Transcriptional control is regulated by multiple factors at multiple levels. As the first step to understand such a complex network controlling gene expression in the RPE, we aim to identify direct binding targets of transcription factors involved in RPE gene regulation, including MITF, OTX2, and possibly other factors identified in the future.  We will use a genome-wide approach, chromatin immunoprecipitation (ChIP) combined with the next-generation sequencing technologies (ChIP-Seq). Identified binding locations will be validated and further studied to understand the regulatory network in the RPE.

            3) Analyze how chromatin structure influences BEST1 transcription.

There is increasing evidence showing that chromatin structure is also a major player in the regulation of gene expression, and such epigenetic regulation has recently become the area of intense interest. My lab has begun and will expand studies designed to explore the role of chromatin in modulating RPE gene expression. We are using DNase I HS assay to analyze chromatin structure for finding active regulatory regions at the genomic locus around BEST1 in the RPE. We are also analyzing histone modification patterns of the BEST1 genomic locus in bovine RPE cells by ChIP with antibodies against various histone modifications. Furthermore, we will define how and which sequence-specific DNA-binding factors recruit proteins and/or complexes for modifying chromatin at the BEST1 genomic locus in the RPE.

            4) Define functional roles of HTRA1 promoter polymorphisms implicated in AMD.

Multiple single nucleotide polymorphisms (SNPs) have been found in the upstream region of HTRA1 on chromosome 10q26, which was identified by linkage studies as one the regions that likely contain susceptibility genes for AMD.  However, the critical region on 10q26 has been controversial, and the biological effects of these SNPs have not been clarified. We aim at testing functional effects of these SNPs in the HTRA1 promoter region along with detailed analysis of the HTRA1 promoter itself, and thereby helping resolve the controversy and also gain insights into the pathogenesis of AMD.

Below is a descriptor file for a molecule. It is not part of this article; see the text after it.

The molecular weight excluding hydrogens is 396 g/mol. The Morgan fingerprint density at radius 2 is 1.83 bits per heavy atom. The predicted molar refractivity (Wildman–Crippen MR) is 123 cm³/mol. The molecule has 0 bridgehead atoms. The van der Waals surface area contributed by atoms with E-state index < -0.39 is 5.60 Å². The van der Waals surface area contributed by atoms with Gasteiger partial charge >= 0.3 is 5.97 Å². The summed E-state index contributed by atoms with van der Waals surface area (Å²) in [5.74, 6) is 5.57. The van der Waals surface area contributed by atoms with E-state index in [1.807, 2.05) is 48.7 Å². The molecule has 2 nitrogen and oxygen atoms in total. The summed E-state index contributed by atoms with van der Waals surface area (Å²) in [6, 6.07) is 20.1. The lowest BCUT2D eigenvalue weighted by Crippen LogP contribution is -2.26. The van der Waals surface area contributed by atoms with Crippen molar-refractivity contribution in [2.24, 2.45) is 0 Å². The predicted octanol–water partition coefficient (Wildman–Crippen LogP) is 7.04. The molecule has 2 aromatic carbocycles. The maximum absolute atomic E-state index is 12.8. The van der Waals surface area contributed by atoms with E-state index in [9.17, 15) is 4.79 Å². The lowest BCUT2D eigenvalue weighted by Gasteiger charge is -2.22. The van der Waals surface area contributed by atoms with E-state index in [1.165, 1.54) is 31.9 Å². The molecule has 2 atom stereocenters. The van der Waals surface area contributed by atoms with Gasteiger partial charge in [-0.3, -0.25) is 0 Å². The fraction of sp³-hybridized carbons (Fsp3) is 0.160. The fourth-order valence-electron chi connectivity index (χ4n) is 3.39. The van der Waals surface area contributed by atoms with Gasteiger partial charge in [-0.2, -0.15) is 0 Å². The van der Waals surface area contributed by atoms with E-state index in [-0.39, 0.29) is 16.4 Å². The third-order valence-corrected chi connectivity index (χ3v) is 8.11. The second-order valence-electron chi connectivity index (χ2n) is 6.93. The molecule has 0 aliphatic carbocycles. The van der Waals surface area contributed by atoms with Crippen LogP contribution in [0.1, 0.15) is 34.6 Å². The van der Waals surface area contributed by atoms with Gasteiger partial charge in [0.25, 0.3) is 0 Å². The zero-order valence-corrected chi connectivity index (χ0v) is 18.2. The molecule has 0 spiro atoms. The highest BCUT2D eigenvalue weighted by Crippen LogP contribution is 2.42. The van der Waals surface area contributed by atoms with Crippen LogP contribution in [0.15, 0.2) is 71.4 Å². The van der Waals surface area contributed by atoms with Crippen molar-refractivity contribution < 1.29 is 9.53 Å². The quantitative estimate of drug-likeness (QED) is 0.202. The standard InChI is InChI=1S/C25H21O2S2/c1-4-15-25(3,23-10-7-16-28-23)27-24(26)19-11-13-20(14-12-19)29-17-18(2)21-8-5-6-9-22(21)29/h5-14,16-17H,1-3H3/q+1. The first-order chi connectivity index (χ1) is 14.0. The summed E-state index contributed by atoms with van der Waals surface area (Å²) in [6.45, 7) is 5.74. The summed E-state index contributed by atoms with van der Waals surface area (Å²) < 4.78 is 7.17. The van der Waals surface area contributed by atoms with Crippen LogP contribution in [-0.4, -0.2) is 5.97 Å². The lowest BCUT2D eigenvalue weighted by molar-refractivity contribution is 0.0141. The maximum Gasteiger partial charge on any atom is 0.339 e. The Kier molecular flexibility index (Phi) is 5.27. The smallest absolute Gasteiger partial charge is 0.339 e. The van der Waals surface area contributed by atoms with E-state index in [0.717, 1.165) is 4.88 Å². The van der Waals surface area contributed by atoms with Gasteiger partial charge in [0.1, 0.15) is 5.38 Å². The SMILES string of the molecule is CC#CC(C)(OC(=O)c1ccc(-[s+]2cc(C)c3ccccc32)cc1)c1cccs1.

Relevant Recent Publications:
(Corresponding author)

1.    Masuda T, Esumi N. SOX9, through interaction with MITF and OTX2, regulates BEST1

       expression in the retinal pigment epithelium. 2010 (submitted)

2.    Esumi N, Kachi S, Hackler L Jr, Masuda T, Yang Z, Campochiaro PA, Zack DJ. BEST1

       expression in the retinal pigment epithelium is modulated by OTX family members.

       Hum Mol Genet 18 (1):128-141, 2009. (PMC2605189)

3.    Le Y-Z, Zheng W, Rao P-C, Robert E. Anderson RE,  Esumi N, Zack DJ, Zhu M. Inducible

       expression of Cre recombinase in the retinal pigmented epithelium. Investig Ophthalmol

       Vis Sci 49:1248-1253, 2008.

4.    Esumi N, Kachi S, Campochiaro PA, Zack DJ. VMD2 promoter requires two proximal E-box

       sites for its activity in vivo and is regulated by the MITF-TFE family. J Biol Chem 282:1838-

       1850, 2007.

5.    Kachi S*, Esumi N*, Zack DJ, Campochiaro PA. Sustained expression after nonviral ocular

       gene transfer using mammalian promoters. Gene There 13:798-804, 2006. * Equal contribution

6.    Qian J, Esumi N, Chen Y, Wang Q, Chowers I, Zack DJ. Identification of regulatory targets

       of tissue-specific transcription factors: application to retina-specific gene regulation.

       Nucleic Acids Res 33:3479-3491, 2005.

7.    Kachi S, Oshima Y, Esumi N, Kachi M, Rogers B, Zack DJ, Campochiaro PA. Nonviral

       ocular gene transfer. Gene There 12:843-851, 2005.

8.    Wang QL, Chen S, Esumi N, Swain PK, Haines HS, Peng G, Melia BM, McIntosh I,

       Heckenlively JR, Jacobson SG, Stone EM, Swaroop A, Zack DJ. QRX, a novel homeobox

       gene, modulates photoreceptor gene expression. Hum Mol Genet 13:1025-1040, 2004.

9.    Esumi N, Oshima Y, Li Y, Campochiaro PA, Zack DJ. Analysis of the VMD2 promoter and

       implication of E-box binding factors in its regulation. J Biol Chem 279:19064-19073, 2004.

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Dr. Hendrik Scholl Receives ARVO Award - 5/7/2014